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Java exceptions when attempting SSL connections

Hi All,

I have a developer engaged who is building an XMPP client using the Smack library. We are seeing errors generated when attempting to connect from the prototype client, but only on a specific platform. I would really be grateful if someone could offer me some pointers as to what is going wrong here. I can obtain portions of his code or any debug/log output if it helps.

First, I have two test Openfire servers. Both are running Openfire 3.7.1, both are on JDK6 Update 37 and both are on the same private network.

One Openfire server is running on Ubuntu 12.04 LTS. The other is running on OpenIndiana oi_151a7 (which is based on an Illumos kernel for anyone interested). The settings for both servers have been manually duplicated, in particular, setting the “SSL Enabled” setting to “Disabled”.

The prototype client is running on Mac OS 10.8.3, connected to the same wired private network. DNS is not being used.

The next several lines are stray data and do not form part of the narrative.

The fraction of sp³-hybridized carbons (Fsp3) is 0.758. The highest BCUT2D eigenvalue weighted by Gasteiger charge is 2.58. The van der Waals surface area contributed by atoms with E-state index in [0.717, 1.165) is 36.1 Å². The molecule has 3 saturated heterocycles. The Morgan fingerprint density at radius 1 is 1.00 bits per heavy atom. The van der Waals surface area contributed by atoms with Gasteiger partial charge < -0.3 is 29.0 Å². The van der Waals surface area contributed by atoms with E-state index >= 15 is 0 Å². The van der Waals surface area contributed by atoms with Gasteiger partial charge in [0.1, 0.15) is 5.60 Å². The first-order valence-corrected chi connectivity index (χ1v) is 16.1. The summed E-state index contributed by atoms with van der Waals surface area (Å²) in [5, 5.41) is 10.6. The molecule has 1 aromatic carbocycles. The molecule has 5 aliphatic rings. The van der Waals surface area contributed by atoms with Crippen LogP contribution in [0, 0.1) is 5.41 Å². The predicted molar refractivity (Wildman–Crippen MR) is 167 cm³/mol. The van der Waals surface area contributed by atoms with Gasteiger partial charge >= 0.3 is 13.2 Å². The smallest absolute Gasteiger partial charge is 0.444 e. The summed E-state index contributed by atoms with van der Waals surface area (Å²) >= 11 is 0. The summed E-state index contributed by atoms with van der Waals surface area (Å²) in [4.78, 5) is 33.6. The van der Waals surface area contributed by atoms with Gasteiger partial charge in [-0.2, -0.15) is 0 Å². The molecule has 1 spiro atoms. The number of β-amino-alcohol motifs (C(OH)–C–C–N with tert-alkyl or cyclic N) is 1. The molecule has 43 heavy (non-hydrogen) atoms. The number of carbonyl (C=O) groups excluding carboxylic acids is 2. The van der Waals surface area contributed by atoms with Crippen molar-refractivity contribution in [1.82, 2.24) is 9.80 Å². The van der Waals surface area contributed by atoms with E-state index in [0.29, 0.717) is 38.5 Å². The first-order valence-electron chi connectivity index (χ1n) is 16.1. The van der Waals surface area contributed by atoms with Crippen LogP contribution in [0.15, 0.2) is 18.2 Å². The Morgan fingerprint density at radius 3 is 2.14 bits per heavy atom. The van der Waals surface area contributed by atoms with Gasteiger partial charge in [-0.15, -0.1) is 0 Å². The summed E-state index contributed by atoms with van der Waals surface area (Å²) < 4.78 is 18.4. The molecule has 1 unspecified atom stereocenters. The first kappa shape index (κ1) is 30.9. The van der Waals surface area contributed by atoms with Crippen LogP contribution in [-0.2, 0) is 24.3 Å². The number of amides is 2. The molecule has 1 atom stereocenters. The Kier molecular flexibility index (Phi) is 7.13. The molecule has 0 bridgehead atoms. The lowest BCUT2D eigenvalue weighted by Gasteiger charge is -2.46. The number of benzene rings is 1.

On attempting to connect to the Ubuntu-hosted Openfire server, the client will connect straight away, with no errors.

On attempting to connect to the OpenIndiana-hosted server, the client will not connect, and the attached error is generated in Openfire.

For the search engines, the relevant errors appear to be:

“org.jivesoftware.openfire.nio.ConnectionHandler - Could not parse key values”

“java.lang.RuntimeException: Could not parse key values”

“Caused by: java.io.IOException: extra data given to DerValue constructor”

In both Openfire servers (in spite of the SSL socket being disabled), the certificate installed is simply the one automatically generated on first-run of Openfire.

In all cases, connecting from Spark 2.5.8, Adium, Pidgin etc. to the OpenIndiana-hosted server all works fine. So, it looks like there might be something platform-specific which we have not accounted for in the code - as to what that is, any suggestions would be hugely appreciated.

Cheers,

Dave
OpenfireErrorLog.txt.zip (1036 Bytes)

Bump - anyone have any pointers on this one?

Cheers,

Dave